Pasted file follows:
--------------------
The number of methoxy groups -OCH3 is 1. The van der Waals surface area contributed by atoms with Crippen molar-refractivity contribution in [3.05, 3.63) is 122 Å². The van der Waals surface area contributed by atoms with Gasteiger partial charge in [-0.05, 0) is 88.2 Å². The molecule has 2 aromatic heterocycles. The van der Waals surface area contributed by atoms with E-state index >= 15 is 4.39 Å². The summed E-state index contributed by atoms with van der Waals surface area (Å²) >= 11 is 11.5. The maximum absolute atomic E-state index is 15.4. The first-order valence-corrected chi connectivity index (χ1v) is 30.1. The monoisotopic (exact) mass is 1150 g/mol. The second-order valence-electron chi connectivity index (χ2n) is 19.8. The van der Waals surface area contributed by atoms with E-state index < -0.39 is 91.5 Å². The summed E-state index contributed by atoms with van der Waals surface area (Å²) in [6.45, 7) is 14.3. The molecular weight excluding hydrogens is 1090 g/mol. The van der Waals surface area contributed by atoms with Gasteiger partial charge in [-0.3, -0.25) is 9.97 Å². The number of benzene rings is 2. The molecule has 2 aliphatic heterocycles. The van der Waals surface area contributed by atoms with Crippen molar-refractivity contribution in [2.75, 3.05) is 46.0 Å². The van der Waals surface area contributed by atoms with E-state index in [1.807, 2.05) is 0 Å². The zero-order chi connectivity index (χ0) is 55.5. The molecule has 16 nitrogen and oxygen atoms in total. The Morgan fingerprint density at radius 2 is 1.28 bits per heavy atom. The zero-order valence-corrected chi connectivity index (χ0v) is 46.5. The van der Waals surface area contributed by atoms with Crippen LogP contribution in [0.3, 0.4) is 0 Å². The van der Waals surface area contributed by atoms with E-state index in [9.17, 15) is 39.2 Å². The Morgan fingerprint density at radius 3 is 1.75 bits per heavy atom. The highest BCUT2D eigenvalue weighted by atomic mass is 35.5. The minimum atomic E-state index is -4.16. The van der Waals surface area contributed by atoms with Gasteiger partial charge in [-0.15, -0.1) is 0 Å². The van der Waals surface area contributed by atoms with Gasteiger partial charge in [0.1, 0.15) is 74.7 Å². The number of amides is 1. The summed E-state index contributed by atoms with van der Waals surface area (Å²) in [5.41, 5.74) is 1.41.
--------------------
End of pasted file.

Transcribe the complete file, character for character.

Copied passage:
The number of methoxy groups -OCH3 is 1. The van der Waals surface area contributed by atoms with Crippen molar-refractivity contribution in [3.05, 3.63) is 122 Å². The van der Waals surface area contributed by atoms with Gasteiger partial charge in [-0.05, 0) is 88.2 Å². The molecule has 2 aromatic heterocycles. The van der Waals surface area contributed by atoms with E-state index >= 15 is 4.39 Å². The summed E-state index contributed by atoms with van der Waals surface area (Å²) >= 11 is 11.5. The maximum absolute atomic E-state index is 15.4. The first-order valence-corrected chi connectivity index (χ1v) is 30.1. The monoisotopic (exact) mass is 1150 g/mol. The second-order valence-electron chi connectivity index (χ2n) is 19.8. The van der Waals surface area contributed by atoms with E-state index < -0.39 is 91.5 Å². The summed E-state index contributed by atoms with van der Waals surface area (Å²) in [6.45, 7) is 14.3. The molecular weight excluding hydrogens is 1090 g/mol. The van der Waals surface area contributed by atoms with Gasteiger partial charge in [-0.3, -0.25) is 9.97 Å². The number of benzene rings is 2. The molecule has 2 aliphatic heterocycles. The van der Waals surface area contributed by atoms with Crippen molar-refractivity contribution in [2.75, 3.05) is 46.0 Å². The van der Waals surface area contributed by atoms with E-state index in [1.807, 2.05) is 0 Å². The zero-order chi connectivity index (χ0) is 55.5. The molecule has 16 nitrogen and oxygen atoms in total. The Morgan fingerprint density at radius 2 is 1.28 bits per heavy atom. The zero-order valence-corrected chi connectivity index (χ0v) is 46.5. The van der Waals surface area contributed by atoms with Crippen LogP contribution in [0.3, 0.4) is 0 Å². The van der Waals surface area contributed by atoms with E-state index in [9.17, 15) is 39.2 Å². The Morgan fingerprint density at radius 3 is 1.75 bits per heavy atom. The highest BCUT2D eigenvalue weighted by atomic mass is 35.5. The minimum atomic E-state index is -4.16. The van der Waals surface area contributed by atoms with Gasteiger partial charge in [-0.15, -0.1) is 0 Å². The van der Waals surface area contributed by atoms with Gasteiger partial charge in [0.1, 0.15) is 74.7 Å². The number of amides is 1. The summed E-state index contributed by atoms with van der Waals surface area (Å²) in [5.41, 5.74) is 1.41.